I think it was chocolate mahogany
large rounded carved ornate legs
coming down under the broad leaf table.
Grandma made the green gingham tablecloth spread across
over a protective plastic lining beneath.
Seven places for the family in the evening meal,
three generations of grandparents, parent, children,
head of the table Granddaddy sat quiet, not saying much.
At the other head, was Grandma; she would talk about the day.
Who did what when, and “lord, it is hot today.”
Mother sat in the middle of my little sister and me.
She often didn’t say much, when she did, it was measured.
My older sister sat across from me with her light brown hair,
blue eyes that never smiled.
Next to her, my brother, with his dark hair and light eyes,
glancing often to the criticism that came his way.
There was a lot of pain at the table at Grandma’s house.
The pain was from the very person who was not present.
It was a gift of my father before he left …
The sun would set in the evening over the table of love.
But it didn’t take away the darkness that no one spoke about.
© copyrighted: 2002 CMM
a morning announced with the calling of the geese as they fly over.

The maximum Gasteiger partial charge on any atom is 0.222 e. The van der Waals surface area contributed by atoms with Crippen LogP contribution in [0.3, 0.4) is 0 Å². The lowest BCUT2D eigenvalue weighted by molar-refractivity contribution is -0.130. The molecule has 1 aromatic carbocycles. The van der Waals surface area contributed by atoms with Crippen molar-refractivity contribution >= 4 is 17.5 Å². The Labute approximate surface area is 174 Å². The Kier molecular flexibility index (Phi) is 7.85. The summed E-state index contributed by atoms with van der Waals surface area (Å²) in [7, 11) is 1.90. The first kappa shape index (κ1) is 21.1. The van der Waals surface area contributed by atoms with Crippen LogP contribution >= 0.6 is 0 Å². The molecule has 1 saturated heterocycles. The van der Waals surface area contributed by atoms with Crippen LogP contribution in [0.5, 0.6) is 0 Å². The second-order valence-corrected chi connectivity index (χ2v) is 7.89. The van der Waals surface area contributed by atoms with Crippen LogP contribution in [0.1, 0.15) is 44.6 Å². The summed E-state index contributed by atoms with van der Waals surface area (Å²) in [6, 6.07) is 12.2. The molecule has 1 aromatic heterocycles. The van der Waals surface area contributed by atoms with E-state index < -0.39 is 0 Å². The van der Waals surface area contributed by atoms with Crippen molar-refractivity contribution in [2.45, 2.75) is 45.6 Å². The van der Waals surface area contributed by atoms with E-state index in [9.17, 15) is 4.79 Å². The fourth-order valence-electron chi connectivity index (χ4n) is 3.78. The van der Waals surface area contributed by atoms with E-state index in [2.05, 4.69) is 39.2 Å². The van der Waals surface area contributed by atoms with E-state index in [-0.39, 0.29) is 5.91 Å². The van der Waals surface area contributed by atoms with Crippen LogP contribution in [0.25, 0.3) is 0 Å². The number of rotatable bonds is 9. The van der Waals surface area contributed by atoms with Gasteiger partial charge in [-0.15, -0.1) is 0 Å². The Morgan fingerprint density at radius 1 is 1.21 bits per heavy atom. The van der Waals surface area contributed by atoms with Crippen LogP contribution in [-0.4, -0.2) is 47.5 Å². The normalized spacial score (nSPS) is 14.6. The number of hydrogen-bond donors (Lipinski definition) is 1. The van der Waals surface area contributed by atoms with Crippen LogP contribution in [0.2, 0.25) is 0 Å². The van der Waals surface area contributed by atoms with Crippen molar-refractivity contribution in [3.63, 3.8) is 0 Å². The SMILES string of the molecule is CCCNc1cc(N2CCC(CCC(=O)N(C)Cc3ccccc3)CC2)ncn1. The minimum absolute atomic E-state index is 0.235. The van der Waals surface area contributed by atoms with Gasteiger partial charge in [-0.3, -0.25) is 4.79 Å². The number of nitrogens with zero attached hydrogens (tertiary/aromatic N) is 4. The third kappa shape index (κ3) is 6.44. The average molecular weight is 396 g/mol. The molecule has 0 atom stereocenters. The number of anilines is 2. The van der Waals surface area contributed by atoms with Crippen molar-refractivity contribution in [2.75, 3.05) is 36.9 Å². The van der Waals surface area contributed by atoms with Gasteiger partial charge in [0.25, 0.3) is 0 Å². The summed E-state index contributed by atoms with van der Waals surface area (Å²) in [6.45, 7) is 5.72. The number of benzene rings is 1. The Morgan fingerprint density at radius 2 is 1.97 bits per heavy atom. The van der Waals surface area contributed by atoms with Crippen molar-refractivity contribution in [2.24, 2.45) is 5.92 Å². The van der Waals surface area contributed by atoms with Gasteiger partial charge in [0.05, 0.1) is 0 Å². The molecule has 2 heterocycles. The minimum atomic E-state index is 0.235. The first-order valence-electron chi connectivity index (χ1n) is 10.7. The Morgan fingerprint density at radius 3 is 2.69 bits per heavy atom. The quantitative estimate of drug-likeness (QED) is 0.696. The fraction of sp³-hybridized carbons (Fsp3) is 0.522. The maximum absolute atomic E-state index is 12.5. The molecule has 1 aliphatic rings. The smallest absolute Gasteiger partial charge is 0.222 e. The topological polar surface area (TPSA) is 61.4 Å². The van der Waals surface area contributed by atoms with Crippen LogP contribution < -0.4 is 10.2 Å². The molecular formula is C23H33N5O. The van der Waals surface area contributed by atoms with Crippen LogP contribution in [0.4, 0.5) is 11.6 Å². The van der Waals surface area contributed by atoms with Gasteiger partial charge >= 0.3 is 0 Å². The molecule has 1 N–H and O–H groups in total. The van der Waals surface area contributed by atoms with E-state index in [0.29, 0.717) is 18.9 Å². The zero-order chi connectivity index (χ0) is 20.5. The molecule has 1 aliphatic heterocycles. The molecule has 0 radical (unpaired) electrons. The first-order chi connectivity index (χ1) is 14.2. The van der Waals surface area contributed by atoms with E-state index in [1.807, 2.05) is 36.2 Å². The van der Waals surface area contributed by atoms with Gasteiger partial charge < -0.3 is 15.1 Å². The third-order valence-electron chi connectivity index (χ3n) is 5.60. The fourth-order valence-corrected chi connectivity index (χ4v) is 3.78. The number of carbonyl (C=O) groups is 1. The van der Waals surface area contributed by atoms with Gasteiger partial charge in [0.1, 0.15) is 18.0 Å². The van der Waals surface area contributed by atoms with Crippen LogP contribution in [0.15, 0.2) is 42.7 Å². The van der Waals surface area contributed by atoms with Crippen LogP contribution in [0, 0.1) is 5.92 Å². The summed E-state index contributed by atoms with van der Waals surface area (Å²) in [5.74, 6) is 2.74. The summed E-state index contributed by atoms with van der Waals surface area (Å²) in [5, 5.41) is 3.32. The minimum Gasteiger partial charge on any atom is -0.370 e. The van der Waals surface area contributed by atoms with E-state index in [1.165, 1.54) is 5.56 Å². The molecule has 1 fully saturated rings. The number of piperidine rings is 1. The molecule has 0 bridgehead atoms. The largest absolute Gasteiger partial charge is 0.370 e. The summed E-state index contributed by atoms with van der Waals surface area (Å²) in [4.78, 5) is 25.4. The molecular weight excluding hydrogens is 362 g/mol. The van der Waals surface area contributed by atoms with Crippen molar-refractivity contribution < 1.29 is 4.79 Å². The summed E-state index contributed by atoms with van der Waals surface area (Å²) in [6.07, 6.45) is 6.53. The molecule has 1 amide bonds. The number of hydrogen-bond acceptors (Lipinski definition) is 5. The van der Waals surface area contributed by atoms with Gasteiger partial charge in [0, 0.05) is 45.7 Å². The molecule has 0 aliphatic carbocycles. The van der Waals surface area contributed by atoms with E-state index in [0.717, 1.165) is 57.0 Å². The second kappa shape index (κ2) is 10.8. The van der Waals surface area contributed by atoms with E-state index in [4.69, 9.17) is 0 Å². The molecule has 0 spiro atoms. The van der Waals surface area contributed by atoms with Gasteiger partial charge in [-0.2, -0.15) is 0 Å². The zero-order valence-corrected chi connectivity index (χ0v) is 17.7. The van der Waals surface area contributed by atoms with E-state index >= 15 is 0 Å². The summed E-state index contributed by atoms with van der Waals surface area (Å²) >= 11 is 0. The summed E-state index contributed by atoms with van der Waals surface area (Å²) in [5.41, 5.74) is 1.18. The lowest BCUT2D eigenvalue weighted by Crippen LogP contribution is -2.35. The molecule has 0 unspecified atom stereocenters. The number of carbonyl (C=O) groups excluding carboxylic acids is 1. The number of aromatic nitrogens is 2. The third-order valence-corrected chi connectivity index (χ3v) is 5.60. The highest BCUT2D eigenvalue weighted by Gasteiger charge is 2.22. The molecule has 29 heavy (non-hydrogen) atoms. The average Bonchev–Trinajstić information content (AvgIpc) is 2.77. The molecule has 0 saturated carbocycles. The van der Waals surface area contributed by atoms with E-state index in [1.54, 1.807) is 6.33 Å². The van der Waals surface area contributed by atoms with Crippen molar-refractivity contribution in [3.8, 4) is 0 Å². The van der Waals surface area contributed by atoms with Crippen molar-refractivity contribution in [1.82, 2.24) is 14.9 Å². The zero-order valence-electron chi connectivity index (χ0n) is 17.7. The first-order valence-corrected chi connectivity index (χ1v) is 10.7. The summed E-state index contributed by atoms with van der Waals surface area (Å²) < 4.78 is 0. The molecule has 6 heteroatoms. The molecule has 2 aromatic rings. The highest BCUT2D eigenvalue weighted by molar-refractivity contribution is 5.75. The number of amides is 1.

A special gathering is beginning deep within the hills
speckled with white uniform tombstones.
Tombstones all a certain size, all to match the other,
rowed to follow the curves, the sloping grass.
Gentle hushed people walking, stopping to look,
stopping to look for; hoping to see.
See the familiar name, the identity of the one,
the lone one they once knew and shared life.
Flag markers are diligentlly pierced in the grass,
the grass that carpets each gravesite.
Cutting through the cemetery a road lined from one end
leans with motorcycles representing a special war.
Significant of the era it was fought in; tumultuous times,
the confusion so related to the war of Southeast Asia.
Elderly men reminiscent of the World Wars and foreign fields
while the innocent children play around Oak trees.
The children that have been allowed,
because yesterday existed and the brave stood tall.
Twenty-one guns… start to sound, one after another,
silent crowds stand in reverence, while children cry.
Taps of the lone soldier, a soldier remembered,
remembered by his friend in the civil war.
Haunting ricochets sound its memory for all that stood watch,
all that stood and listened.
Off in the distance,
the silence heard of tears that don’t cry out.
The tears of broken families, holding memories of their loved ones.
Morning wandered; again the geese call us back to the beginnings.
The lone jogger wipes the tears of a Father she never knew.
Copyrighted: CMM 2002
Photo Copyrighted: CMM 2002
If you have a moment before the New Year, this is truly worth the moments it takes to view. It is a wonderful rendition of “It’s a Wonderful Life” with the past and the new.
Smile in remembering and smile in knowing… not much has changed.